The last of four teenage paddleboarders who survived a night being washed across Port Phillip Bay has been released from hospital, as the families discuss ways to thank the rescuers who raised the alarm and helped find their missing children.
A “very, very tired” Rong Shi, 19, was discharged from University Hospital Geelong late on Wednesday night.
Rong Shi, Shirui Zheng and Lee Li were three of the four paddleboarders who floated from Rosebud to Swan Island.
The Glen Iris teen was one of four Melbourne students swept from the shore of Rosebud on Monday evening, soon after they launched two inflatable paddleboards. The friends – all inexperienced swimmers and none wearing lifejackets – had been celebrating their VCE results.
They were found on Swan Island 12 hours later, after drifting across shipping channels and deep water, more than 20 kilometres away.
Jack Shi said on Thursday his son was “a bit tired but in good shape, the doctor said to let him go back home”.
Shi said Rong was kept in hospital longer than his three friends after doctors had concerns about his blood test results.
“Because of fatigue and exhaustion there was an indicator in the blood but nothing severe,” he said.
“Yesterday he was very, very tired and today I think he’s just trying to get as much rest as he can and then do another blood test and make sure the indicators are back to normal.”
As the dust settles on their group’s ordeal, Shi said the families were starting to think of ways to say thank you to everyone who helped find the group.
“Especially the one who called the police [after finding belongings on the beach] and the gentleman who found them [on Swan Island] who requested help for them,” he said.
“We want to do something to show how appreciative we are”.
Rong’s girlfriend Shirui Zheng, 18, was among the teens washed across the bay. She returned to the hospital on Wednesday afternoon, bringing doughnuts to her boyfriend.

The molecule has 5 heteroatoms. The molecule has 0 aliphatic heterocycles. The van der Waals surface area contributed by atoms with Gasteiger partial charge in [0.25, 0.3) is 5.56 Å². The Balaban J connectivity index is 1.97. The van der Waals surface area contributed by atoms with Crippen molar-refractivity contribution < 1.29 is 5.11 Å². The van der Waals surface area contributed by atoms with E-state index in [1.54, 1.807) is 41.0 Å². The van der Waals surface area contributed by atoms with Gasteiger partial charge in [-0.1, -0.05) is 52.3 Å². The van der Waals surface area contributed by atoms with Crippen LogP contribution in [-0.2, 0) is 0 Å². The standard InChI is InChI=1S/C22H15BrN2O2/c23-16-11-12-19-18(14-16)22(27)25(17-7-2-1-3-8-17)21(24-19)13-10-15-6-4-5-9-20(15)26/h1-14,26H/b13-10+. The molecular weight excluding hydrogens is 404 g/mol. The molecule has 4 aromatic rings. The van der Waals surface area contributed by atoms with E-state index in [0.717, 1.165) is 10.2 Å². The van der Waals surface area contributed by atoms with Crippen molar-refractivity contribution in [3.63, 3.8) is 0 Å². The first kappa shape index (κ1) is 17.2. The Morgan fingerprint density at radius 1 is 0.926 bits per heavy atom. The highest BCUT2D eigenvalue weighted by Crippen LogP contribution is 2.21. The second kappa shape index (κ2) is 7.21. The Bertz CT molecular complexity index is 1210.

Zheng said she was thinking only of her mother as the scared teens slowly crossed shipping channels on their mammoth night journey. The pair had argued the day before.
“I just wanted to go home and apologise to her,” she said. “I was scared that she would be mad at me but she wasn’t, so that’s a relief.”
She said the group had been pushed away from the shore by strong winds soon after they launched their two paddleboards. A passerby found their belongings on the beach and reported them missing just after 8pm.
“The wind [was] too big and before we realised we were already too far from the beach. But then I guess we just stayed calm and worked together,” she said. “I really trust my friends and we were … comforting each other.”
Zheng said she had “never been that cold before” and the journey had been “pretty scary”, but there were also stars in the sky and “shining little fish in the sea”.
Zheng, Shi and their friends Minghao “Lee” Li, 18, and Sally Liu, 19, were all still recovering after what Li described as a “cold, horrible” journey across the bay.
“I’m feeling very lucky to stay alive,” Li said.
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